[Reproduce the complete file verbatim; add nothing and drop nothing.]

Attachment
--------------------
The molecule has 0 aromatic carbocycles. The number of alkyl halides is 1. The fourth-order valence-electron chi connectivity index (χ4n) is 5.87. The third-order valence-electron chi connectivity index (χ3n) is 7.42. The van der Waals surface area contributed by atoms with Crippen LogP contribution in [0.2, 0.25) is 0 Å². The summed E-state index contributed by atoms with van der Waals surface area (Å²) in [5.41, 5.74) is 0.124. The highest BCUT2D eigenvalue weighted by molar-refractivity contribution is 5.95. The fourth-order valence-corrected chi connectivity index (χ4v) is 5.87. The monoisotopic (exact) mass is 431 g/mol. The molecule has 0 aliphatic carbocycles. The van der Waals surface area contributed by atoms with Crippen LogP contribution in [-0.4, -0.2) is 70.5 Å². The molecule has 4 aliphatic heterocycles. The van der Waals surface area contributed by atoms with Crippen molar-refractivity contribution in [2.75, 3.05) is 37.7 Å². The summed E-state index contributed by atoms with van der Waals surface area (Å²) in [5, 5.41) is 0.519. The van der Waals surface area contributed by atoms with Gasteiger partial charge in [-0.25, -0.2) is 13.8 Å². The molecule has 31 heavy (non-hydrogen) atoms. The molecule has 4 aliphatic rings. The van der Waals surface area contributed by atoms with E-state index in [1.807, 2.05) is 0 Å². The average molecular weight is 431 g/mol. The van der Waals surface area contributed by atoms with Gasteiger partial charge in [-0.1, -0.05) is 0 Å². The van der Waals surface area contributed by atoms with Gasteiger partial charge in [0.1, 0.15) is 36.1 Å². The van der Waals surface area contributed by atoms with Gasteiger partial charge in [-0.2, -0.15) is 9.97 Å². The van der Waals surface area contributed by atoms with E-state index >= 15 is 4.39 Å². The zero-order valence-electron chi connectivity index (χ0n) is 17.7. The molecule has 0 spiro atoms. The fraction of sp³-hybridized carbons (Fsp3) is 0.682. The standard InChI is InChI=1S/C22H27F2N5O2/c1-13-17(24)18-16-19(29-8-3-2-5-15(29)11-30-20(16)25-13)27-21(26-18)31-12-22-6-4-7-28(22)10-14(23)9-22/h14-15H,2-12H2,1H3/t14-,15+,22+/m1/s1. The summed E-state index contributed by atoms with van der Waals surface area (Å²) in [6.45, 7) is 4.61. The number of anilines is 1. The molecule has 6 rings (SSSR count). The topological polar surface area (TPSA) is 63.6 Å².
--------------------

The molecule has 0 aromatic carbocycles. The number of alkyl halides is 1. The fourth-order valence-electron chi connectivity index (χ4n) is 5.87. The third-order valence-electron chi connectivity index (χ3n) is 7.42. The van der Waals surface area contributed by atoms with Crippen LogP contribution in [0.2, 0.25) is 0 Å². The summed E-state index contributed by atoms with van der Waals surface area (Å²) in [5.41, 5.74) is 0.124. The highest BCUT2D eigenvalue weighted by molar-refractivity contribution is 5.95. The fourth-order valence-corrected chi connectivity index (χ4v) is 5.87. The monoisotopic (exact) mass is 431 g/mol. The molecule has 0 aliphatic carbocycles. The van der Waals surface area contributed by atoms with Crippen LogP contribution in [-0.4, -0.2) is 70.5 Å². The molecule has 4 aliphatic heterocycles. The van der Waals surface area contributed by atoms with Crippen molar-refractivity contribution in [2.75, 3.05) is 37.7 Å². The summed E-state index contributed by atoms with van der Waals surface area (Å²) in [5, 5.41) is 0.519. The van der Waals surface area contributed by atoms with Gasteiger partial charge in [-0.25, -0.2) is 13.8 Å². The molecule has 31 heavy (non-hydrogen) atoms. The molecule has 4 aliphatic rings. The van der Waals surface area contributed by atoms with E-state index in [1.807, 2.05) is 0 Å². The average molecular weight is 431 g/mol. The van der Waals surface area contributed by atoms with Gasteiger partial charge in [-0.1, -0.05) is 0 Å². The van der Waals surface area contributed by atoms with Gasteiger partial charge in [0.1, 0.15) is 36.1 Å². The van der Waals surface area contributed by atoms with Gasteiger partial charge in [-0.2, -0.15) is 9.97 Å². The van der Waals surface area contributed by atoms with E-state index >= 15 is 4.39 Å². The zero-order valence-electron chi connectivity index (χ0n) is 17.7. The molecule has 0 spiro atoms. The fraction of sp³-hybridized carbons (Fsp3) is 0.682. The standard InChI is InChI=1S/C22H27F2N5O2/c1-13-17(24)18-16-19(29-8-3-2-5-15(29)11-30-20(16)25-13)27-21(26-18)31-12-22-6-4-7-28(22)10-14(23)9-22/h14-15H,2-12H2,1H3/t14-,15+,22+/m1/s1. The summed E-state index contributed by atoms with van der Waals surface area (Å²) in [6.45, 7) is 4.61. The number of anilines is 1. The molecule has 6 rings (SSSR count). The topological polar surface area (TPSA) is 63.6 Å².